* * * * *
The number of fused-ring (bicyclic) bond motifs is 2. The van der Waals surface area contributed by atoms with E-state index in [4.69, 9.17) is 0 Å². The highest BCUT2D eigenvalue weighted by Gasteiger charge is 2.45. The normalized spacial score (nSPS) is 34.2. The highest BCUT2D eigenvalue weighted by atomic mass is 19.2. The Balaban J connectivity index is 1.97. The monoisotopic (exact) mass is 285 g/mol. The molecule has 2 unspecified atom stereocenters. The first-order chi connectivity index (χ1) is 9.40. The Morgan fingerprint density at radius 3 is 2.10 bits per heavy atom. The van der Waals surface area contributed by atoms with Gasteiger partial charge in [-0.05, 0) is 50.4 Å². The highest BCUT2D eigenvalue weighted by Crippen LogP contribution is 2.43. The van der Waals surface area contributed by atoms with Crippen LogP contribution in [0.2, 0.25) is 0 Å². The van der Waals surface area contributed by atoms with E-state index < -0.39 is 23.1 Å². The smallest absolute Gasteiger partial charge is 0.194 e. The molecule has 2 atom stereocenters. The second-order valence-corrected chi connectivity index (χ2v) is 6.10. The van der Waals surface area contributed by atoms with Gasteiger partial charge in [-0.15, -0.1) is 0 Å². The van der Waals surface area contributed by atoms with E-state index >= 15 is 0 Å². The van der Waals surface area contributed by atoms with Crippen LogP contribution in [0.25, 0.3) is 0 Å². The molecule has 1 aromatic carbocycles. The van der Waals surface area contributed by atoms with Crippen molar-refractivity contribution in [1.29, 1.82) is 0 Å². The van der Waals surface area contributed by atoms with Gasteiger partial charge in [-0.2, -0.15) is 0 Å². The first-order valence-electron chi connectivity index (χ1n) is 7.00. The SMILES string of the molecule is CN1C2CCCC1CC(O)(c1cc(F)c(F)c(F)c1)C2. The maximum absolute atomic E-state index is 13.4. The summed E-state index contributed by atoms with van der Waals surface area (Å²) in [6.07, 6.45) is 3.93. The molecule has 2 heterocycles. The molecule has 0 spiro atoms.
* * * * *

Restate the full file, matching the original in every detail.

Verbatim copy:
The number of fused-ring (bicyclic) bond motifs is 2. The van der Waals surface area contributed by atoms with E-state index in [4.69, 9.17) is 0 Å². The highest BCUT2D eigenvalue weighted by Gasteiger charge is 2.45. The normalized spacial score (nSPS) is 34.2. The highest BCUT2D eigenvalue weighted by atomic mass is 19.2. The Balaban J connectivity index is 1.97. The monoisotopic (exact) mass is 285 g/mol. The molecule has 2 unspecified atom stereocenters. The first-order chi connectivity index (χ1) is 9.40. The Morgan fingerprint density at radius 3 is 2.10 bits per heavy atom. The van der Waals surface area contributed by atoms with Gasteiger partial charge in [-0.05, 0) is 50.4 Å². The highest BCUT2D eigenvalue weighted by Crippen LogP contribution is 2.43. The van der Waals surface area contributed by atoms with Crippen LogP contribution in [0.2, 0.25) is 0 Å². The van der Waals surface area contributed by atoms with E-state index < -0.39 is 23.1 Å². The smallest absolute Gasteiger partial charge is 0.194 e. The molecule has 2 atom stereocenters. The second-order valence-corrected chi connectivity index (χ2v) is 6.10. The van der Waals surface area contributed by atoms with Gasteiger partial charge in [-0.15, -0.1) is 0 Å². The van der Waals surface area contributed by atoms with E-state index >= 15 is 0 Å². The van der Waals surface area contributed by atoms with Crippen LogP contribution in [0.25, 0.3) is 0 Å². The molecule has 1 aromatic carbocycles. The van der Waals surface area contributed by atoms with Crippen molar-refractivity contribution in [1.29, 1.82) is 0 Å². The van der Waals surface area contributed by atoms with Gasteiger partial charge in [-0.2, -0.15) is 0 Å². The first-order valence-electron chi connectivity index (χ1n) is 7.00. The SMILES string of the molecule is CN1C2CCCC1CC(O)(c1cc(F)c(F)c(F)c1)C2. The maximum absolute atomic E-state index is 13.4. The summed E-state index contributed by atoms with van der Waals surface area (Å²) in [6.07, 6.45) is 3.93. The molecule has 2 heterocycles. The molecule has 0 spiro atoms.